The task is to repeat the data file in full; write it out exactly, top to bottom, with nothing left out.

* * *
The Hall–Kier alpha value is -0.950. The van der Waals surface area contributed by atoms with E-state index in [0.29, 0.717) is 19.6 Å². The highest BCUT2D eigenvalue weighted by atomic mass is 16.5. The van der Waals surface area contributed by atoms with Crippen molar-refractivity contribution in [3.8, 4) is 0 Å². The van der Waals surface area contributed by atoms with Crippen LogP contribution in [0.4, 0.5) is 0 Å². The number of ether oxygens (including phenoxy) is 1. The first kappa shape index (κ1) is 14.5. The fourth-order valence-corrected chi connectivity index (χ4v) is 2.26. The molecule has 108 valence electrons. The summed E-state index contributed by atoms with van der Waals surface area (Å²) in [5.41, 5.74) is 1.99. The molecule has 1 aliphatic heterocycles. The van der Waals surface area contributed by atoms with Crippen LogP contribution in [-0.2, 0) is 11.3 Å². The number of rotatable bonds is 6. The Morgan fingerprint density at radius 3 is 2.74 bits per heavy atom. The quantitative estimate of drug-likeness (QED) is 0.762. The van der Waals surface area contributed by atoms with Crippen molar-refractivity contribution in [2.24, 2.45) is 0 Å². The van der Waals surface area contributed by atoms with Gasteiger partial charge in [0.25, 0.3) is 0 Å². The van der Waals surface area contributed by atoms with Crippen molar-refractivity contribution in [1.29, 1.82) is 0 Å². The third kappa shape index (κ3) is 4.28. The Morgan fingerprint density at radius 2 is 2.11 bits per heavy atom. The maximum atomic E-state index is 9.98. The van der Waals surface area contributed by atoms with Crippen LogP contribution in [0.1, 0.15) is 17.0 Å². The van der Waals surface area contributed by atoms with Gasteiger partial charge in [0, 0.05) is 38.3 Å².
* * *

The Hall–Kier alpha value is -0.950. The van der Waals surface area contributed by atoms with E-state index in [0.29, 0.717) is 19.6 Å². The highest BCUT2D eigenvalue weighted by atomic mass is 16.5. The van der Waals surface area contributed by atoms with Crippen molar-refractivity contribution in [3.8, 4) is 0 Å². The van der Waals surface area contributed by atoms with Crippen LogP contribution in [0.4, 0.5) is 0 Å². The number of ether oxygens (including phenoxy) is 1. The first kappa shape index (κ1) is 14.5. The fourth-order valence-corrected chi connectivity index (χ4v) is 2.26. The molecule has 108 valence electrons. The summed E-state index contributed by atoms with van der Waals surface area (Å²) in [5.41, 5.74) is 1.99. The molecule has 1 aliphatic heterocycles. The van der Waals surface area contributed by atoms with Crippen LogP contribution in [-0.2, 0) is 11.3 Å². The number of rotatable bonds is 6. The Morgan fingerprint density at radius 3 is 2.74 bits per heavy atom. The quantitative estimate of drug-likeness (QED) is 0.762. The van der Waals surface area contributed by atoms with Crippen molar-refractivity contribution in [2.24, 2.45) is 0 Å². The van der Waals surface area contributed by atoms with Gasteiger partial charge in [0.25, 0.3) is 0 Å². The van der Waals surface area contributed by atoms with Crippen molar-refractivity contribution in [1.29, 1.82) is 0 Å². The third kappa shape index (κ3) is 4.28. The Morgan fingerprint density at radius 2 is 2.11 bits per heavy atom. The maximum atomic E-state index is 9.98. The van der Waals surface area contributed by atoms with Crippen LogP contribution in [0.1, 0.15) is 17.0 Å². The van der Waals surface area contributed by atoms with Gasteiger partial charge in [0, 0.05) is 38.3 Å².